Whoever was to blame, the lack of actual Scottish Scots tainted the early games and has led to their retrospective relegation to the status of glorified friendly; the Scotsman later described these matches as “partaking somewhat of an international character”. Then in March 1872 Queen’s Park travelled to London for a much-hyped FA Cup semi-final against Alcock’s club side, Wanderers, which proved that proper internationals would be both possible and popular (even if the Scottish side, having secured a goalless draw, could not afford to stay in London for a replay and withdrew from the competition). A couple of their players stayed behind after that match for discussions about a possible Glasgow game and in October 1872 the FA officially decided to abandon the biannual London fixtures in favour of annual games at alternating venues, with Scotland hosting the first.

The match itself finished goalless, though the quality of play was widely praised. “It was allowed to be the best game ever seen in Scotland,” gushed the Aberdeen Press and Journal. Scotland had the advantage of the slope in the first half, and with most of the team being club teammates started the game strongly. Though England threatened on several occasions, the closest either side came to a goal in the opening period was in its final moments, when a shot from Scotland’s Robert Leckie was tipped just over the tape (crossbars were not yet a thing), with much of the crowd cheering in the belief that it had gone in (nets were also not yet a thing).

Match 100: England 2-0 Wales

A game of firsts. George Holley and Bert Freeman scored their first international goals on their debut international appearances in the first (and only) England international played at the City Ground.

Match 200: England 3-0 Germany

Part of George Camsell’s very brief but very prolific spell (nine caps, 18 goals) with the national side. The Middlesbrough striker scored twice as England faced Germany on home soil – White Hart Lane to be precise – for the first time, winning comfortably.

Match 300: England 3-0 Northern Ireland

Walter Winterbottom’s side were grateful for a second-half Dennis Wilshaw double and Tom Finney’s late third at Wembley to get their 1955-56 Home Championship campaign kickstarted. It was to no avail, though – a draw against Scotland meant all four sides shared the trophy, the only time they did so in the competition’s 100-year history.

Match 400: Finland 0-3 England

England began their final preparations for the World Cup with a comfortable win in Helsinki (their final three warm-up games over the next couple of weeks would take them to Oslo, Copenhagen and Chorzow in Poland). Nine of the 11 that started at the Olympiastadion in Helsinki would start against West Germany at Wembley just over a month later.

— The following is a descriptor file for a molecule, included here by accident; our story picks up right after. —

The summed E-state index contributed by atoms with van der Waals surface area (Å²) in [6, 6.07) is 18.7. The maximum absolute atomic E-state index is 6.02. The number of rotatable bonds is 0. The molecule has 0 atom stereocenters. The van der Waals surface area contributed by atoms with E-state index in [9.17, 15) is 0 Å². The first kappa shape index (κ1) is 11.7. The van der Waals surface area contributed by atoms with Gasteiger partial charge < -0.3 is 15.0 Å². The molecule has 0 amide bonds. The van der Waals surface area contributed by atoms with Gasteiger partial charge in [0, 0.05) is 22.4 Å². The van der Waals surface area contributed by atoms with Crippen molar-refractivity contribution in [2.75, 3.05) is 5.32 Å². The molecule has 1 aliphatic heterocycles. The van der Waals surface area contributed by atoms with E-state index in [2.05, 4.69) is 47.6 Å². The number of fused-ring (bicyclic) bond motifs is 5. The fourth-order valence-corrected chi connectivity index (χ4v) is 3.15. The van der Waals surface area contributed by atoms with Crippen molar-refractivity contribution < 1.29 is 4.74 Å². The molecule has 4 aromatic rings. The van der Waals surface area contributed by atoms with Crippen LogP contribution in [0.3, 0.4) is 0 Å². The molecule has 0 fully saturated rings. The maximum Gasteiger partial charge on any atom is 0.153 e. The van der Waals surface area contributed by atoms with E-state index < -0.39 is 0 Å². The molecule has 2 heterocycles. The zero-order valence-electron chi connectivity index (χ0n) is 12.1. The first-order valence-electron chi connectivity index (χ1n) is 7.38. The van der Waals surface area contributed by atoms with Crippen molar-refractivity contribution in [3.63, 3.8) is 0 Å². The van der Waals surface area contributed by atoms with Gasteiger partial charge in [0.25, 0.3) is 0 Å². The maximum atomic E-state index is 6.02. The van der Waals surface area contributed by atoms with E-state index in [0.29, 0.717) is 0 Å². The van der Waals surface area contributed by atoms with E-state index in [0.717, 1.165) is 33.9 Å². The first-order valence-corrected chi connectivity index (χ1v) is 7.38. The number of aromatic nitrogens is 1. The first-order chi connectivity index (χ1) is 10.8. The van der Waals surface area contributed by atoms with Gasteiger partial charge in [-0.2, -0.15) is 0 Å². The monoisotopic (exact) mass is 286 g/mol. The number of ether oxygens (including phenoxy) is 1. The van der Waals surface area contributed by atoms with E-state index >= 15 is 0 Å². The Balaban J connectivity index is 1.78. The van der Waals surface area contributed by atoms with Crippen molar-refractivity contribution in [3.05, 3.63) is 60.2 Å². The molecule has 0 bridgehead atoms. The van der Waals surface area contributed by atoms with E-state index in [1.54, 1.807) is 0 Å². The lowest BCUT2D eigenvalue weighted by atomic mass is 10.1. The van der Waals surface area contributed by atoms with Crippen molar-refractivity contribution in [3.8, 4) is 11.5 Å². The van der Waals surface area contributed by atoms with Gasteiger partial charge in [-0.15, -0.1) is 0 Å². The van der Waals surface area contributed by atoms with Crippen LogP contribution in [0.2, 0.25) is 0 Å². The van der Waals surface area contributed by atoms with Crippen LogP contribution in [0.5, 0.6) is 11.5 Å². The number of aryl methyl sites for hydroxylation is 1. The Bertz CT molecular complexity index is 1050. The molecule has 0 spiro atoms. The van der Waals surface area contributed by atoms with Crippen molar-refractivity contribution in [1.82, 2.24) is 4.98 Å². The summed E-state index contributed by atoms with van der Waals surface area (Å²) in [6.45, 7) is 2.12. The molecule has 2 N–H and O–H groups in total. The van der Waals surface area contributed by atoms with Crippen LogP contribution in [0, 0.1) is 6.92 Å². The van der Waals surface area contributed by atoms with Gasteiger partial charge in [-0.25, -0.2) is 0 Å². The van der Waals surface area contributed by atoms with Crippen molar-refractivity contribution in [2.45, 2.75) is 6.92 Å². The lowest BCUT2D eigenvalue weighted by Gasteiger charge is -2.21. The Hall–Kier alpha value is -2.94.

Match 500: Scotland 2-1 England

The 1975-76 Home Championship boiled down to a winner-take-all affair at Hampden and Scotland, in their 70s heyday, proved too good for Don Revie’s side. Mick Channon opened the scoring for the visitors but Don Masson and Kenny Dalglish ensured victory for the home side in front of over 85,000.

Match 600: Scotland 1-0 England

Another landmark game for England, another victory for Scotland, this time in the inaugural Rous Cup. Richard Gough nodded home the only goal with 20 minutes to go in a game notable for early England caps for Chris Waddle and Gary Lineker.

Match 700: England 3-0 Poland

Les Ferdinand, Paul Gascoigne and Stuart Pearce scored the goals as Graham Taylor’s England kept their World Cup 1994 qualifying hopes alive. A later in the autumn, though, it was “Do I not like that”, Gualtieri’s first-minute goal and time for Terry Venables.

Match 800: Liechtenstein 0-2 England

England’s uninspiring Euro 2004 qualifying campaign continued with a flat win over the minnows in Vaduz. A Michael Owen header and a trademark David Beckham free-kick were all Sven-Göran Eriksson’s side could muster. But qualification still proved a breeze.

Match 900: Montenegro 2-2 England

Fabio Capello’s England let a two-goal lead slip in Podgorica but still claim the point they need to qualify for the Euros. The main talking point, though, is Wayne Rooney’s red card for kicking Miodrag Dzudovic which ruled him out of the first two games of the finals.

England grew into the game and with the slope in their favour dominated the second half, with Charles Chenery and Arnold Kirke Smith both hitting a post. The England captain, Cuthbert Ottaway, “astonished spectators by some very pretty dribbling”, and nobody seemed to care particularly about the lack of goals. “The result was received with rapturous applause by the spectators and the cheers proposed by each XI for their antagonists were continued by the onlookers until the last member of the two sides had disappeared,” wrote the Field. “The match was in every sense a signal success, as the play was throughout as spirited and a pleasant as can possibly be imagined.”

There have now been 114 international matches between England and Scotland, and only two more goalless draws; the next came in 1970. The idea of internationals quickly caught on – within six years the games were attracting 15,000 people to the original Hampden Park; by the middle of the 1890s 57,000 people were crowding into Parkhead. A total of 1,244 people – or almost exactly 50% of the likely attendance for that first game – have now played for England. And it’s certainly been a while since the FA had to write to newspapers begging an opposition to turn up.